Although most of the damage inflicted by ransomware is done in untargeted, scattergun attacks using software like Locky and GlobaImposter, devastating, sniper-like targeted attacks are on the rise.
In a targeted attack crooks select a vulnerable organisation and tailor their approach to cause maximum damage and disruption. Working in this way, the crooks are able to minimise their exposure while extorting high ransoms.
A popular tool for hackers working in this way is SamSam ransomware, also known as Samas.
SamSam attacks are relatively rare and seem to be focussed on the healthcare, government and education sectors. No two attacks are the same although there are common elements between them. The SamSam software configuration and ransom demands vary from one victim to the next and ransom demands are as high as $60,000.
The bitcoin addresses associated with SamSam have received over $1 million in ransom payments just this year.
Because of the nature of the attacks, precise details are scarce. SophosLabs has been investigating the recent attacks and have discovered new information about how the ransomware has evolved over the last few months. For more details on this please see our whitepaper SamSam ransomware chooses its targets carefully.
Although the hackers’ approach varies from target to target, preying on their specific weaknesses, there are common threads that are worth paying particular attention to.
1. Lock the door
SamSam attacks often start with the attackers exploitingweak passwords on RDP accounts, so:
- If you don’t need RDP, turn it off.
- Make sure users have strong passwords.
- Enable two-factor authentication (2FA) wherever you can.
- Only accept RDP connections from authorised computers.
- Set a lockout policy to limit the rate at which passwords can be tried.
2. Fix any leaks
The SamSam attackers are also thought to have gained entry to targets’ networks by exploiting Java deserialisation vulnerabilities and unpatched JBoss systems, using vulnerabilities such as: CVE-2010-0738, CVE-2012-0874 and CVE-2010-1428.
Of course it’s sensible to assume that the SamSam hackers will exploit any public-facing vulnerability that serves their purposes so this isn’t an exclusive list – the usual advice about staying on top of your patching applies.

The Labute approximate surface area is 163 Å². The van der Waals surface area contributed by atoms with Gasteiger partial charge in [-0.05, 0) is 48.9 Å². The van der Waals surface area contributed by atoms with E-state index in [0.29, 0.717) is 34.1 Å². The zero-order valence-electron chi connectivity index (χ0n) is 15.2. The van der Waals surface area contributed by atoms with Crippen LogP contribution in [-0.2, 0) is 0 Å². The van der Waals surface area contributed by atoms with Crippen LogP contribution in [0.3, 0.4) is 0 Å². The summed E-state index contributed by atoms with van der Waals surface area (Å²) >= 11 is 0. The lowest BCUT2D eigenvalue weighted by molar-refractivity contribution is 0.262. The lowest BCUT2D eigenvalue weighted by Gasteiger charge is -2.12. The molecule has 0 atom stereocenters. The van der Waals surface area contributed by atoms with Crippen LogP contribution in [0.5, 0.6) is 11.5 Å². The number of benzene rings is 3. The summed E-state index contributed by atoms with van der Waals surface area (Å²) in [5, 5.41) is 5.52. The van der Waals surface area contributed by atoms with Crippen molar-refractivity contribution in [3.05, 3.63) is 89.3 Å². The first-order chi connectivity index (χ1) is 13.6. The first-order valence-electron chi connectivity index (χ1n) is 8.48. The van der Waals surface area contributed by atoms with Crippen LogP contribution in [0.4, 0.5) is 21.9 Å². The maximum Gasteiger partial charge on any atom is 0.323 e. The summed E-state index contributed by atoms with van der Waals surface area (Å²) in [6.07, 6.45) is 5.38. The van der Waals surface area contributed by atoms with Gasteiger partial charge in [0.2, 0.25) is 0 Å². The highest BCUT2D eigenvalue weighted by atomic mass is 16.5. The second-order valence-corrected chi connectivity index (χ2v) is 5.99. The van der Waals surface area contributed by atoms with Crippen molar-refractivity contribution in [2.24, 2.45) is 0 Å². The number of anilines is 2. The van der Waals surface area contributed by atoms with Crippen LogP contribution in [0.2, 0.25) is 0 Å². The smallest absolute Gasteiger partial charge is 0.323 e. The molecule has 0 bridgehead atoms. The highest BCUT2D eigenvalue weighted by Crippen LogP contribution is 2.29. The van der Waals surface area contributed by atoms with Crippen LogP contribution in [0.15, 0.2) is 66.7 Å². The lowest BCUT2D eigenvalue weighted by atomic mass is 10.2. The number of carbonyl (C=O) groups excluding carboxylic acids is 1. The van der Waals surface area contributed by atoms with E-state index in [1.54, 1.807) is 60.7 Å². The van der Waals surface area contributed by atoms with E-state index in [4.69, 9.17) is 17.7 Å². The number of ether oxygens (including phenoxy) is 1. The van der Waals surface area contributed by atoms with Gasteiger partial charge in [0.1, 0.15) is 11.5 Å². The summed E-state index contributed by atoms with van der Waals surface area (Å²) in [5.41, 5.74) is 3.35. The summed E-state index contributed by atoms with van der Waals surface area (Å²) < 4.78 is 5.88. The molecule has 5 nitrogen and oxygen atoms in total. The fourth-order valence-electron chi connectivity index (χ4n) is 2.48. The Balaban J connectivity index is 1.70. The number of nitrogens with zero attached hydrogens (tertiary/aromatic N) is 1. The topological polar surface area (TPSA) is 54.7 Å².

3. Keep things clean and tidy
If an attacker gains access to your network then stopping the attack is rarely a simple matter of detecting a single, obviously malicious file. Many of the tools used in SamSam attacks are used precisely because they’re legitimate pieces of software that are already on your network, such as PsExec, Powershell, WScript or CScript.
If you’re a Sophos customer you can use Application Control to configure your organisation’s access to legitimate applications, ensuring, for example, that the admins who need Powershell have access to it and normal users don’t.
SamSam has been seen using PsExec to help it spread across networks. By default PsExec is detected by our products as a Potentially Unwanted Application (PUA) and will be blocked.
Admins should make sure they have PUA scanning enabled and that PsExec hasn’t been added to the authorised list. If you need to use PsExec you can authorise it for just the users who need it and then revoke that authorisation when you’re done.
4. Get a good guard dog (or two)
Each layer of security you have is designed for a different type of threat and a strategy of defence in depth that employs multiple, overlapping layers of protection is, as ever, the best approach.
Sophos Endpoint and Server blocks current versions of SamSam as Troj/Samas-F, Troj/RansRun-A and Mal/Kryptik-BV.
Customers with Intercept X or Exploit Prevention are protected against SamSam by our anti-ransomware protection CryptoGuard.
For customers with Central Server Advanced licenses, Server Lockdown (allowlisting) can be deployed to harden your servers against unauthorized changes.
Customers using Sophos Central in combination with the XG Firewall, can use the Security Heartbeat™ feature, which enables your endpoints to communicate with your firewall, to create policies that automatically isolate a machine if a detection is reported, quickly containing any threat.